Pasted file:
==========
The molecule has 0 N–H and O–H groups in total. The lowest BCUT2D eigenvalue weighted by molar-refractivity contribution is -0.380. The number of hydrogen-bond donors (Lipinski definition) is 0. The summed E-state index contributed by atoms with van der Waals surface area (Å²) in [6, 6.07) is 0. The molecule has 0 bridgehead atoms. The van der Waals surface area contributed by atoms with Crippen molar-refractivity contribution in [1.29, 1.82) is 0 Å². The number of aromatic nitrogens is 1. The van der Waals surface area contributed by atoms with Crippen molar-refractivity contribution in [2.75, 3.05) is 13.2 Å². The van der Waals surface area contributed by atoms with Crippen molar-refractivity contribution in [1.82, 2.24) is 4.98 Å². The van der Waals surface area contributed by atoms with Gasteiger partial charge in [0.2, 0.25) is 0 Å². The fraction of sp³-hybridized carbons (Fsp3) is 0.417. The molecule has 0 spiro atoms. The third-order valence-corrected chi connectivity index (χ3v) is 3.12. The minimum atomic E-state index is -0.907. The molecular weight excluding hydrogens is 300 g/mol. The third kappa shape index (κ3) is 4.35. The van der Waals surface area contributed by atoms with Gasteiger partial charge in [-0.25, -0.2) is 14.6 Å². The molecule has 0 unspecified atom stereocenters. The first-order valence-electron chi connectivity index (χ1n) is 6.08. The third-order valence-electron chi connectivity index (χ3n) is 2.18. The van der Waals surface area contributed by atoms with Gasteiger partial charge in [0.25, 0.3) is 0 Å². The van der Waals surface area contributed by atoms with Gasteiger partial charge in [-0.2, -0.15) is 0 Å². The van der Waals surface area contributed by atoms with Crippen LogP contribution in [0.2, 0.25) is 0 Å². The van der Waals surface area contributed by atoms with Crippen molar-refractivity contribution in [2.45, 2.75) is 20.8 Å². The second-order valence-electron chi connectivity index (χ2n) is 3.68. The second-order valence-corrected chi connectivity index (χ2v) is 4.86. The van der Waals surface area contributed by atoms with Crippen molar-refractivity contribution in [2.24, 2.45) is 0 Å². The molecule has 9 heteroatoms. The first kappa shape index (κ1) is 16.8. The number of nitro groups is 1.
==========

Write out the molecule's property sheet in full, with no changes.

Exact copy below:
The molecule has 0 N–H and O–H groups in total. The lowest BCUT2D eigenvalue weighted by molar-refractivity contribution is -0.380. The number of hydrogen-bond donors (Lipinski definition) is 0. The summed E-state index contributed by atoms with van der Waals surface area (Å²) in [6, 6.07) is 0. The molecule has 0 bridgehead atoms. The van der Waals surface area contributed by atoms with Crippen molar-refractivity contribution in [1.29, 1.82) is 0 Å². The number of aromatic nitrogens is 1. The van der Waals surface area contributed by atoms with Crippen molar-refractivity contribution in [2.75, 3.05) is 13.2 Å². The van der Waals surface area contributed by atoms with Crippen molar-refractivity contribution in [1.82, 2.24) is 4.98 Å². The van der Waals surface area contributed by atoms with Gasteiger partial charge in [0.2, 0.25) is 0 Å². The fraction of sp³-hybridized carbons (Fsp3) is 0.417. The molecule has 0 spiro atoms. The third-order valence-corrected chi connectivity index (χ3v) is 3.12. The minimum atomic E-state index is -0.907. The molecular weight excluding hydrogens is 300 g/mol. The third kappa shape index (κ3) is 4.35. The van der Waals surface area contributed by atoms with Gasteiger partial charge in [-0.25, -0.2) is 14.6 Å². The molecule has 0 unspecified atom stereocenters. The first-order valence-electron chi connectivity index (χ1n) is 6.08. The third-order valence-electron chi connectivity index (χ3n) is 2.18. The van der Waals surface area contributed by atoms with Gasteiger partial charge in [0.25, 0.3) is 0 Å². The van der Waals surface area contributed by atoms with Gasteiger partial charge in [-0.2, -0.15) is 0 Å². The van der Waals surface area contributed by atoms with Crippen LogP contribution in [0.2, 0.25) is 0 Å². The van der Waals surface area contributed by atoms with Crippen molar-refractivity contribution in [2.45, 2.75) is 20.8 Å². The second-order valence-electron chi connectivity index (χ2n) is 3.68. The second-order valence-corrected chi connectivity index (χ2v) is 4.86. The van der Waals surface area contributed by atoms with Crippen molar-refractivity contribution in [2.24, 2.45) is 0 Å². The molecule has 9 heteroatoms. The first kappa shape index (κ1) is 16.8. The number of nitro groups is 1.